“Even though we are a social business, for the last two years we have been capable of financing ourselves through business activities, thanks to the things we sell” assures Leonie.
When asked about their experience through the Covid-19 crisis and the successive lockdowns, Leonie shared with us the experience of rather unexpected positive changes. “Nut & Feder”, she recalls, “was among the lucky ones, because people who stayed at home wanted to improve their houses, so we had many more orders”. There were several lockdowns in Vienna, and the first one was the most severe as everyone was required to stay at home. But soon, Nut & Feder could rearrange their work environment, organising themselves in shifts, doing the administrative work in home office, and making it possible to continue their operations in the workshop. In this way, they didn’t have any major losses. More than “business as usual”, they found themselves in a “better than expected situation”. Since people still have the desire to renovate their interiors and have now an increased social sensibility, a different mindset, Nut & Feder has surprisingly benefitted from the pandemic.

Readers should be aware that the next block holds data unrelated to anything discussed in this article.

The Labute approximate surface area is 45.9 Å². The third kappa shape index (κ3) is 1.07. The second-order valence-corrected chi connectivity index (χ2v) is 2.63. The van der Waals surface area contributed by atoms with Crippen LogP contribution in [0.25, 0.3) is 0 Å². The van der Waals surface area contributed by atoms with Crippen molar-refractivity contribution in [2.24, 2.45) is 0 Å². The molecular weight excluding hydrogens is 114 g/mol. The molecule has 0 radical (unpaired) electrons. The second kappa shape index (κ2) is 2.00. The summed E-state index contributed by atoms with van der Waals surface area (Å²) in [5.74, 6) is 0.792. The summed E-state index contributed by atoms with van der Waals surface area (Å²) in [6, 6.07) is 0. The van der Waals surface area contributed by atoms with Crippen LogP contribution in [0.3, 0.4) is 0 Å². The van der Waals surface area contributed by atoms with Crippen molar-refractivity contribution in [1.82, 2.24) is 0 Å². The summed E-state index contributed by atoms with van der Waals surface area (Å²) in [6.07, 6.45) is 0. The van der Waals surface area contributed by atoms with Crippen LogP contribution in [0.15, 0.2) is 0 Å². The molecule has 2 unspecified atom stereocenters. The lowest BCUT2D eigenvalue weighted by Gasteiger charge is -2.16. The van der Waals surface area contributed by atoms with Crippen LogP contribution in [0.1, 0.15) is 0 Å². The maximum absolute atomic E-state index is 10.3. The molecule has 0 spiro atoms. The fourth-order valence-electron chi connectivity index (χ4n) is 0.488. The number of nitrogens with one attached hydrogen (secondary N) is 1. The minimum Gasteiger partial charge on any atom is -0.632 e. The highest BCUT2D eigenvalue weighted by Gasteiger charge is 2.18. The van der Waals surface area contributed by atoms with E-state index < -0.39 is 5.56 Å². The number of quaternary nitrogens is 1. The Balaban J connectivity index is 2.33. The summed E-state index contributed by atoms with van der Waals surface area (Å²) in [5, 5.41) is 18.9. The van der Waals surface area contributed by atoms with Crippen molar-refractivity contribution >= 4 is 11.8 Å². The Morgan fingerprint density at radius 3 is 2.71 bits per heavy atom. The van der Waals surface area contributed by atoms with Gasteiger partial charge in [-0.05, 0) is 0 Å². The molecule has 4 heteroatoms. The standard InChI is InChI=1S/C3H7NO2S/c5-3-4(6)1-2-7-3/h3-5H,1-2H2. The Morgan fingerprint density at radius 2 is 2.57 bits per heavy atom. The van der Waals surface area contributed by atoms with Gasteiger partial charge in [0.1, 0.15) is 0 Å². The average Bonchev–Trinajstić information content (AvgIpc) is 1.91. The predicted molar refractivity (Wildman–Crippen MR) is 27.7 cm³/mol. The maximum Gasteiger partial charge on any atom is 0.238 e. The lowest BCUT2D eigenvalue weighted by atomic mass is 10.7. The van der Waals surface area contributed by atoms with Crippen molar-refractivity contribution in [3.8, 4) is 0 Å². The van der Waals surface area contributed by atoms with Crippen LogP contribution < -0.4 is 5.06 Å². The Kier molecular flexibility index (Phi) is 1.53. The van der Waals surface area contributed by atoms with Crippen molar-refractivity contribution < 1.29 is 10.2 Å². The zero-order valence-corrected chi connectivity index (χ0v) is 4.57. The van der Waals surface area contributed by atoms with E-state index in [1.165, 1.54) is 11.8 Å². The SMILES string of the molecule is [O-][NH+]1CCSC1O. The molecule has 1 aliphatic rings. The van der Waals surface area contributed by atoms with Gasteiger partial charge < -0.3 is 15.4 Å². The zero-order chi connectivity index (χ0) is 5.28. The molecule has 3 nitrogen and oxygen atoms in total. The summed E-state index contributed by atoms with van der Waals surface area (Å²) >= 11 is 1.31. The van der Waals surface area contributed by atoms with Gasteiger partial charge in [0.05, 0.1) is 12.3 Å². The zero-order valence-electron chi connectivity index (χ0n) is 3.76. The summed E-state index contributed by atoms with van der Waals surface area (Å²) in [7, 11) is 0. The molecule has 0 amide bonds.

Nut & Feder initially launched its activities inside the CREAU workshop in the stables of the former trotting track Krieau in Vienna, close to Vienna’s Prater Park. But this space, as well as the CREAU project, was a temporary solution. Nut & Feder was looking for a new place and the organisation recently moved its operations outside the city’s boundaries but not far away from its partners and target groups. Despite having decided to move to their new workshop, Nut & Feder is planning to continue having a presence in Vienna with a satellite showroom store.
In their new location in Stockerau, Nut & Feder’s new workshop will be a shared facility that other carpenters can use as well. The new space will have a modern machine with a digital control system, one that requires more space than what small workshops can afford, available to be rented by other carpenters, too. Being a carpenter is still a very traditional, sometimes even conservative, handicraft job relying on old techniques and old corporations’ structure. For this reason, Nut & Feder wants to spread their social approach to other woodwork businesses as well. “We want to change this and to make this work more contemporary, using digital tools and trying to have a social impact through the work of our staff.”
You can find Nut & Feder on social media channels, and website. Plus, if you’re up for a small tour, you can visit the new workshop in Ing. Arthur Lausmannstraße 10, 2000 Stockerau.
Interview by Jorge Mosquera.